Every once in a while, something comes along to positively change a city's image forever.
In our case, it's a plague.
Brood X cicadas rear their ugly heads every 17 years. Last time around, we swatted them away, protected our firstborn and prayed the river wouldn't run red with blood.
This time, however, the city isn't taking the pests lightly. The Greater Cincinnati Chamber of Commerce is launching a war on the little buggers.
Their weapon? Cicada happy hours.
No, cicadas won't drink free. The events are actually billed as "Cicada Escape Zones," an idea concocted last year by YPCincy, the chamber's network to promote the area for young professionals.
The theory is this: Since people won't be able to go outside without encountering the noisy, darting bugs, YPCincy figures our young professionals should take cover every Thursday in local establishments, May 20 and 27, June 3, 10, 17 and 24.
"It's finding the silver lining in the dark cloud of cicadas," explained Melinda Canino of the chamber.
We will be armed with T-shirts, cocktail napkins and other assorted merchandise bearing a SuperCicada logo.
If that doesn't work, cicada-themed cocktails will help soothe our troubled souls.
OK, people. This is honestly one of the more bizarre things Cincinnati has produced - even more peculiar than a mayor-turned-talk-show-host.
However, this idea might actually produce something worthwhile.
"I was at first really skeptical," says Sid D'Souza, 25, who is on the chamber board of trustees. "But as they started putting all the pieces together, I realized it's an ingenious idea.
"The smartest way to approach it is to stay ahead of the curve."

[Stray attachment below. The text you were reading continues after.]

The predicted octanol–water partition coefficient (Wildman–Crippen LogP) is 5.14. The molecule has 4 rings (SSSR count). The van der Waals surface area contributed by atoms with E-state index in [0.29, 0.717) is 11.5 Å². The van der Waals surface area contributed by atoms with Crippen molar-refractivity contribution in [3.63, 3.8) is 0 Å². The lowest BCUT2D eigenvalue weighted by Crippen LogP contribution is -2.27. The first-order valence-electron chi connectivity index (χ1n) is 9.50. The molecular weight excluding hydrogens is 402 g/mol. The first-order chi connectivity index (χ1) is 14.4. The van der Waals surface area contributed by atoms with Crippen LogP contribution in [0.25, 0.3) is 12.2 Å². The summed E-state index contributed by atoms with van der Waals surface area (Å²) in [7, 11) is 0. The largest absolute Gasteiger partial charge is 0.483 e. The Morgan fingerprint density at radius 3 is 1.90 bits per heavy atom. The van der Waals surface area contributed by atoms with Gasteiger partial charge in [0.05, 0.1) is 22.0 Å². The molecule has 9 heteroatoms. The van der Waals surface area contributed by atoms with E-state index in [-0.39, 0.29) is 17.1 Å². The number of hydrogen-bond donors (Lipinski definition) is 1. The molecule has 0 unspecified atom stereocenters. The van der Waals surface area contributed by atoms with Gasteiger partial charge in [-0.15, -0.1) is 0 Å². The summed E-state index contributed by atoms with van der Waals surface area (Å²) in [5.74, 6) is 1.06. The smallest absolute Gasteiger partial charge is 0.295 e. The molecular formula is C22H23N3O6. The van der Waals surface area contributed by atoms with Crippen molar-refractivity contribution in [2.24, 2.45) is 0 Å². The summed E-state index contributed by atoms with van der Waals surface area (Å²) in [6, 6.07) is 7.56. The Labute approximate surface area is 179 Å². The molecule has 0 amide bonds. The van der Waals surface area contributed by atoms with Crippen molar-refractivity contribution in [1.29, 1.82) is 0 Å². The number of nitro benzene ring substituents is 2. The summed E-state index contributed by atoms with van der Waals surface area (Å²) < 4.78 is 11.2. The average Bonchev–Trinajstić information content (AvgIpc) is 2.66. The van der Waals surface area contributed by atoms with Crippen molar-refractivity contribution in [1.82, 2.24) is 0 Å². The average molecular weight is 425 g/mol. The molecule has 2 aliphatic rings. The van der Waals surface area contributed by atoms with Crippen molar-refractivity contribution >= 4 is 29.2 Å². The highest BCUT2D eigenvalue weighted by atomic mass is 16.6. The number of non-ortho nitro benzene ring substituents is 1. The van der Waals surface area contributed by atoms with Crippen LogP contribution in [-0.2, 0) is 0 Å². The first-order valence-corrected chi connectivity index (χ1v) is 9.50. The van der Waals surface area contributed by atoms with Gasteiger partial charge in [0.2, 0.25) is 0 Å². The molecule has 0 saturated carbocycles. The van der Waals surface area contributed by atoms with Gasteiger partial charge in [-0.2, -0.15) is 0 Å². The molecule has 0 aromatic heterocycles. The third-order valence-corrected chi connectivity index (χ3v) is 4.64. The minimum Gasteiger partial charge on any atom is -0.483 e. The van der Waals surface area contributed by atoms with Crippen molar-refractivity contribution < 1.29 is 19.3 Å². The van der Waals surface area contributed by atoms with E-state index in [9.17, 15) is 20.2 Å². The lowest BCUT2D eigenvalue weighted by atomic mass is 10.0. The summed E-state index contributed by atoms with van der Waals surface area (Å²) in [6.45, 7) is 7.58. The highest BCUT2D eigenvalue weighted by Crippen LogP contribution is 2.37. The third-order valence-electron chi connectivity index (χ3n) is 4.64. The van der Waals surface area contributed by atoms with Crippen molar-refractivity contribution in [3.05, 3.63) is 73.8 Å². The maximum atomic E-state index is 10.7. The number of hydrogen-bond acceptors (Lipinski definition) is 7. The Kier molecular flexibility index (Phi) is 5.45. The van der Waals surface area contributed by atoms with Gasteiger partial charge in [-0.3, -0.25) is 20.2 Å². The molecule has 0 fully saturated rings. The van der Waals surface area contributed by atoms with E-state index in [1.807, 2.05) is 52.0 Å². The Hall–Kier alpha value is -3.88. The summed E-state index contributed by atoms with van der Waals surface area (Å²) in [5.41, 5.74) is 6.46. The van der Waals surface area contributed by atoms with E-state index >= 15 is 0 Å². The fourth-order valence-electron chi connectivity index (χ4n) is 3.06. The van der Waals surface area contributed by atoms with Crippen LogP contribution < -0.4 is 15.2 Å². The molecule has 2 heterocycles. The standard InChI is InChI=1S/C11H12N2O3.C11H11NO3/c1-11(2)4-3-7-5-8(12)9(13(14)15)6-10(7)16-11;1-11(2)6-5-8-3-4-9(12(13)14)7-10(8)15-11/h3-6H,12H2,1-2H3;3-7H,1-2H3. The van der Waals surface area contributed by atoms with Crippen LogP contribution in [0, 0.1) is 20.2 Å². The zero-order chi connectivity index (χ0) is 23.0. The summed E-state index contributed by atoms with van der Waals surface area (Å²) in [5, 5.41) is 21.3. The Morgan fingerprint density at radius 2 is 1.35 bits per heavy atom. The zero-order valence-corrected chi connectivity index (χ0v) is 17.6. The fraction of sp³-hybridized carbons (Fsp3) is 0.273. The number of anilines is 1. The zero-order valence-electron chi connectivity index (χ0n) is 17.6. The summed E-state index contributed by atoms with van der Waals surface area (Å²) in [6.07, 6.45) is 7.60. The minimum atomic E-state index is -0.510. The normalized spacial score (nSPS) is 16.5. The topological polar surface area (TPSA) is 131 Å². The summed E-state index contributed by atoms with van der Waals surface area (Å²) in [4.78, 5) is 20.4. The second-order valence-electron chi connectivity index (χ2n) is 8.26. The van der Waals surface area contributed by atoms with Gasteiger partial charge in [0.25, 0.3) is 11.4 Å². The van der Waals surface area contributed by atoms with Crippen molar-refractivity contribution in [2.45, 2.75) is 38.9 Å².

That's because the five billion cicadas will make national news whether we like it or not. So now the headlines can read, "Cincy parties down, ignores cicadas," instead of, "Shock! Horror! Insects!"
"Someone who might have said, 'Cincinnati's gross, there are all these bugs,' will now say, 'Cincinnati is fun,' " D'Souza says.
The hope is that the more we start viewing this place as a fun, lighthearted town, the more talent we can keep. The effort is necessary - Ohio lost more people between the ages of 15 and 44 than any other state during the past three years, the U.S. Census Bureau reported this week.
Perhaps the best facet of this idea is the CD compilation that will feature four local acts - Buckra, Jake Speed and the Freddies, Abiyah with DJ DQ and the Walker Project. And they will all croon about bugs.
You see, Bill Donabedian, 36, project manager for the CD, has this idea.
"Original local music is the soundtrack of our city and an asset to be leveraged," says the president and co-founder of the MidPoint Music Festival.
Donabedian is confident Cicada Mania will bring a more positive focus to our city, our nightlife, our musical gems.
"I don't see too many cities who take an initiative like this," he says. "I'm just encouraged to see that we're finding a way to get local music involved in things."
The only thing YPCincy is banking on now is the cicadas themselves.
"We hope they actually show up," D'Souza says.
I can't wait to see what we come up with when the plague of frogs hits.
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